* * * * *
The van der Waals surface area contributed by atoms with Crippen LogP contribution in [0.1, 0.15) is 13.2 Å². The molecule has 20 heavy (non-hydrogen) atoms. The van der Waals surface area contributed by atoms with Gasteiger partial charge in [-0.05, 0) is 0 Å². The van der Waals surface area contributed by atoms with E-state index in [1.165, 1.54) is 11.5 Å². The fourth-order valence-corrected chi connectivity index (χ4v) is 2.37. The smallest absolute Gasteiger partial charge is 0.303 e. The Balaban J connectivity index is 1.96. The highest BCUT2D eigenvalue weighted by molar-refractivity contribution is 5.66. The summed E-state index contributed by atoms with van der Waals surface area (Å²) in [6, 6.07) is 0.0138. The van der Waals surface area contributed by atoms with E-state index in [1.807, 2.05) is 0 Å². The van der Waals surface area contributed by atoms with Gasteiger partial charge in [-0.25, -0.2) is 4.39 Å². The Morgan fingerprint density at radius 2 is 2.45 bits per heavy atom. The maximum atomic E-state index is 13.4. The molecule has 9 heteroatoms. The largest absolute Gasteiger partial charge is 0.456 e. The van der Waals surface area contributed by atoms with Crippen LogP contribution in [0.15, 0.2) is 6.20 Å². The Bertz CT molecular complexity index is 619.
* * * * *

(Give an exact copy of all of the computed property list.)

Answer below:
The van der Waals surface area contributed by atoms with Crippen LogP contribution in [0.1, 0.15) is 13.2 Å². The molecule has 20 heavy (non-hydrogen) atoms. The van der Waals surface area contributed by atoms with Gasteiger partial charge in [-0.05, 0) is 0 Å². The van der Waals surface area contributed by atoms with E-state index in [1.165, 1.54) is 11.5 Å². The fourth-order valence-corrected chi connectivity index (χ4v) is 2.37. The smallest absolute Gasteiger partial charge is 0.303 e. The Balaban J connectivity index is 1.96. The highest BCUT2D eigenvalue weighted by molar-refractivity contribution is 5.66. The summed E-state index contributed by atoms with van der Waals surface area (Å²) in [6, 6.07) is 0.0138. The van der Waals surface area contributed by atoms with E-state index in [1.807, 2.05) is 0 Å². The van der Waals surface area contributed by atoms with Gasteiger partial charge in [-0.25, -0.2) is 4.39 Å². The Morgan fingerprint density at radius 2 is 2.45 bits per heavy atom. The maximum atomic E-state index is 13.4. The molecule has 9 heteroatoms. The largest absolute Gasteiger partial charge is 0.456 e. The van der Waals surface area contributed by atoms with Crippen LogP contribution in [0.15, 0.2) is 6.20 Å². The Bertz CT molecular complexity index is 619.